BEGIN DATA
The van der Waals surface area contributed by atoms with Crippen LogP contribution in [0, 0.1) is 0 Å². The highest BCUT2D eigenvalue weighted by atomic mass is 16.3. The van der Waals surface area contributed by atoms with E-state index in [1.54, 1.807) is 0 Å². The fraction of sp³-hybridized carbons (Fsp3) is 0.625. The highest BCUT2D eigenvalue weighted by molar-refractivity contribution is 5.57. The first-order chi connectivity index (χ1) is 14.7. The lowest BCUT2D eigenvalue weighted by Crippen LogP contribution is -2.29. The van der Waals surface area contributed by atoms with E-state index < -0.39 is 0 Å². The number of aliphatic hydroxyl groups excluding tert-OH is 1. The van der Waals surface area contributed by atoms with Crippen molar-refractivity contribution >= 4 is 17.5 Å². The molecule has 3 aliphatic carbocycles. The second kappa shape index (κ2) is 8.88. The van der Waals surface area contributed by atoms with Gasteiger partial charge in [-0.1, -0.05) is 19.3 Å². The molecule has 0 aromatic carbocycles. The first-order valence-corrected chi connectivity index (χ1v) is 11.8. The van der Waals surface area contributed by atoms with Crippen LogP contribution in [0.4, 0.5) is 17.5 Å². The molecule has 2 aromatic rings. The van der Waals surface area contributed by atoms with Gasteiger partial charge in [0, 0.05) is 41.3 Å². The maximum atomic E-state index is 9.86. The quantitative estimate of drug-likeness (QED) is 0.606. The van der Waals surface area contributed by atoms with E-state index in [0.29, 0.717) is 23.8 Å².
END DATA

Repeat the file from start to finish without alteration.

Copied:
The van der Waals surface area contributed by atoms with Crippen LogP contribution in [0, 0.1) is 0 Å². The highest BCUT2D eigenvalue weighted by atomic mass is 16.3. The van der Waals surface area contributed by atoms with E-state index in [1.54, 1.807) is 0 Å². The fraction of sp³-hybridized carbons (Fsp3) is 0.625. The highest BCUT2D eigenvalue weighted by molar-refractivity contribution is 5.57. The first-order chi connectivity index (χ1) is 14.7. The lowest BCUT2D eigenvalue weighted by Crippen LogP contribution is -2.29. The van der Waals surface area contributed by atoms with E-state index < -0.39 is 0 Å². The number of aliphatic hydroxyl groups excluding tert-OH is 1. The van der Waals surface area contributed by atoms with Crippen molar-refractivity contribution >= 4 is 17.5 Å². The molecule has 3 aliphatic carbocycles. The second kappa shape index (κ2) is 8.88. The van der Waals surface area contributed by atoms with Gasteiger partial charge in [-0.1, -0.05) is 19.3 Å². The molecule has 0 aromatic carbocycles. The first-order valence-corrected chi connectivity index (χ1v) is 11.8. The van der Waals surface area contributed by atoms with Crippen LogP contribution in [0.4, 0.5) is 17.5 Å². The molecule has 2 aromatic rings. The van der Waals surface area contributed by atoms with Gasteiger partial charge in [0, 0.05) is 41.3 Å². The maximum atomic E-state index is 9.86. The quantitative estimate of drug-likeness (QED) is 0.606. The van der Waals surface area contributed by atoms with E-state index in [0.29, 0.717) is 23.8 Å².